I’m not a naturally super neat person. There’s always something a little messy somewhere in my place (unless you’re visiting, then I stash my messes [mostly piles of paper and notebooks] in a box/closet/somewhere you don’t see it). But it doesn’t take much time to throw something out right away, to make your bed, and so on! But at times I get tired and lazy and the mess grows. So, this is a little reminder to myself. I need it, now and then.
Morning: make your bed. It may seem inconsequential, but it sets the tone for your whole day.
Noon: file and delete emails. […]
Night: pick up and put away clothes/set out tomorrow’s clothes. You’d be amazed at how quickly you can put away the clothes you’ve strewn around, and at how much having your clothes set out de-stresses your morning!
There is a problem on human race, a heavy one. Worldwide, kids are heavier than they should. And unhealthy. From Brazil to Kuwait, the levels of childhood obesity are outstandingly high. “Why are kids carrying this extra weight? The industry, the marketers, the parents, the governments. Who is responsible for raising a healthy child?”.”Beyond Weight” is a movie that seeks to answer those questions in depth. It interviewed families, kids and specialists from all over the world.
This documentary made me sad. All these young kids are so overweight. They have the diseases that come with it, like diabetes and high blood pressure. The problem is complex; and not easily solved. Most of it boils down to knowledge – who has it, and who doesn’t. In this case, the corporations behind the fast food, soda, cookies, crisps and so on… they have all the knowledge and information. The people buying the food for their kids, they don’t know any better than that it’s food and that it must be good, because it has a brand logo stuck on it.
Some of the scenes that I definitely will remember:
- These Brazilian kids don’t even know what a real potato looks like, or a mango…
- A lot of passersby were very, very much surprised by how much sugar there actually is in Coca Cola.
- The kid who traded in his school supplies for candy (because his mom didn’t give him candy anymore…)
The amount of books I add to GoodReads seems neverending – just like my to-read pile of books on my nightstand. The titles marked red are ones I want to read someday. The one marked orange has been lying on my nightstand for a while now. I read bits and pieces of it. Thing is, reading lots of articles in the same field as Thinking, Fast and Slow for my thesis research, does not exactly make me want to read it right now. Somehow it feels like “homework”, so I’m leaving it on the to-read pile for now. Another time, another place.
Books aspiring leaders should read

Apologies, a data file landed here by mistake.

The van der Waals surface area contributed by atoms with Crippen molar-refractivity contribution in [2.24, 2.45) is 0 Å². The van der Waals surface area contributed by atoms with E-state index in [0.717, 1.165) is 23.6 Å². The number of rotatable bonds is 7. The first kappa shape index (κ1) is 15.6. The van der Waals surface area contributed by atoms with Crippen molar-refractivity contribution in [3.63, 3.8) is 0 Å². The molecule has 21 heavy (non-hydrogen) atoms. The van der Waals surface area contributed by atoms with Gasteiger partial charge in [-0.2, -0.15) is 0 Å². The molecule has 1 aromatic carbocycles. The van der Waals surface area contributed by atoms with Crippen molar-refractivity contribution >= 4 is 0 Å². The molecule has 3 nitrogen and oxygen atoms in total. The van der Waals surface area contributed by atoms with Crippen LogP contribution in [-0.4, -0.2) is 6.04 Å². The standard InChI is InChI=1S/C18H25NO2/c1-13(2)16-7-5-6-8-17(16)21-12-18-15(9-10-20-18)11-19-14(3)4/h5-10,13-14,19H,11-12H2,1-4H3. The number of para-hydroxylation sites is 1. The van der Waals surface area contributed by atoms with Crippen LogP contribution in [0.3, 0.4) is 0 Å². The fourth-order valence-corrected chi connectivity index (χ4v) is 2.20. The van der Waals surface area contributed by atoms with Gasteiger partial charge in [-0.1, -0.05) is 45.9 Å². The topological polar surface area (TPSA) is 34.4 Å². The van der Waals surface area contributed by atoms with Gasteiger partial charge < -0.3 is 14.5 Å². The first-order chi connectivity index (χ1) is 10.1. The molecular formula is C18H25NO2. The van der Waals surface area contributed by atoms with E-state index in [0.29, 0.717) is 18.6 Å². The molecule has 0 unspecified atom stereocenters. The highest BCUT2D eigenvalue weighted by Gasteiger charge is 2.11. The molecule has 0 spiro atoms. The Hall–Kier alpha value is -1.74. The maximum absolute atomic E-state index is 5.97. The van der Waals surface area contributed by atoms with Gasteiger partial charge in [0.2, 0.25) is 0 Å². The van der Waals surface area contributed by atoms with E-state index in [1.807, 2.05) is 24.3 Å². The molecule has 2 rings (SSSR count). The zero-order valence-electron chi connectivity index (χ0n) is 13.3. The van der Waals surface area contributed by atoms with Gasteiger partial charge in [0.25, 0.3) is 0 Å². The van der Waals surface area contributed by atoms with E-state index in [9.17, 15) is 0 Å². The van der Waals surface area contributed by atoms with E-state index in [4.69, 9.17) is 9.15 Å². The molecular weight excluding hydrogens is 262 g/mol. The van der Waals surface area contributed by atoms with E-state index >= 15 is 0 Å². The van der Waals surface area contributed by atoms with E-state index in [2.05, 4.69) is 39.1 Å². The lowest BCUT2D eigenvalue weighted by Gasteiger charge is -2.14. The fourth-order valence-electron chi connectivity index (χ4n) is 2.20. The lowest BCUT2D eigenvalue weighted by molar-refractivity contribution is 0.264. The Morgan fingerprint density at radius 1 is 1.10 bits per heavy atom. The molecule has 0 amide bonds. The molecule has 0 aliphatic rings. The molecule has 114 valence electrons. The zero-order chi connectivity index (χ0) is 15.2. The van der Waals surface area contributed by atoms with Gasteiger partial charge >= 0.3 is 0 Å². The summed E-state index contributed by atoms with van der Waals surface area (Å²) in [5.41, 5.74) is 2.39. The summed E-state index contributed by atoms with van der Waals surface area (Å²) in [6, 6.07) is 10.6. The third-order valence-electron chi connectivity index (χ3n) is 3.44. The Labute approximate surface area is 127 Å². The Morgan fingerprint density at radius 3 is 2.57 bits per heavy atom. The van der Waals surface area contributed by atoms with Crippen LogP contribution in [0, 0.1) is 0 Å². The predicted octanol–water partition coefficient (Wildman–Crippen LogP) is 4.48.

Eric: What books do you recommend to your students at Harvard?
- Daniel Kahneman, Thinking, Fast and Slow
- Victor Frankl, Man’s Search for Meaning
- Clayton Christensen, How Will You Measure Your Life?
- Nassim Taleb, Fooled by Randomness
- Marcus Aurelius, Meditations
- Doris Kearns Goodwin, Team of Rivals
- Roy F. Baumeister and John Tierney, Willpower
From: “Interview – Harvard Business School professor Gautam Mukunda explains the secrets to being a better leader“, Barking up the wrong tree.
It doesn’t exist anymore, but an amazingly intricate and organic structure, grown over the years. Something else than all those skyscrapers and city areas that are carefully planned out nowadays.
More at “A rare insight into Kowloon Walled City”; photography by Greg Girard and Ian Lamboth.
1. Synthesize new ideas constantly. Never read passively. Annotate, model, think, and synthesize while you read, even when you’re reading what you conceive to be introductory stuff. That way, you will always aim towards understanding things at a resolution fine enough for you to be creative.
4. Always have a long-term plan. Even if you change it every day. The act of making the plan alone is worth it. And even if you revise it often, you’re guaranteed to be learning something.
8. As you develop skills, write up best-practices protocols. That way, when you return to something you’ve done, you can make it routine. Instinctualize conscious control.
And more at: Boyden, Ed. (2007). “How to think”. Technology Review.
Sometimes you find a recipe and you fall straight in love with it. Like these cold avocado noodles from Fooding Kitchen. I changed the recipe a bit to suit my taste (substituted the water cress with cucumber), but still amazing. Below is my adjusted recipe.
Ingredients (serves 2)
- 2 bunches dry buckwheat noodles
- 1/2 of a ripe avocado
- 1/2 tsp sesame oil
- 2 TBL lemon juice
- 1 tsp tamari (or more to taste)
- 1/4 cucumber, cut julienne
- 75 g shredded carrot
- sesame seeds for garnish, roasted
1. Bring a large pot of water to a boil. Meanwhile, combine the avocado, sesame oil, lemon juice, and tamari in a small bowl and mash until smooth.
2. Once the water has reached a boil, add the noodles and boil for 3 minutes.
3. Drain the noodles and rinse thoroughly with cold water.
4. In a large bowl, combine the noodle mixture with the mashed avocado and using clean hands, toss until blended well. Taste for saltiness and add more tamari if desired.
5. Serve topped with shredded carrot, sesame seeds, and the cucumber.
Something to try out sometime – wonder if it really works! Takes some discipline and planning though.
“How to naturally reset your sleep cycle in one night“.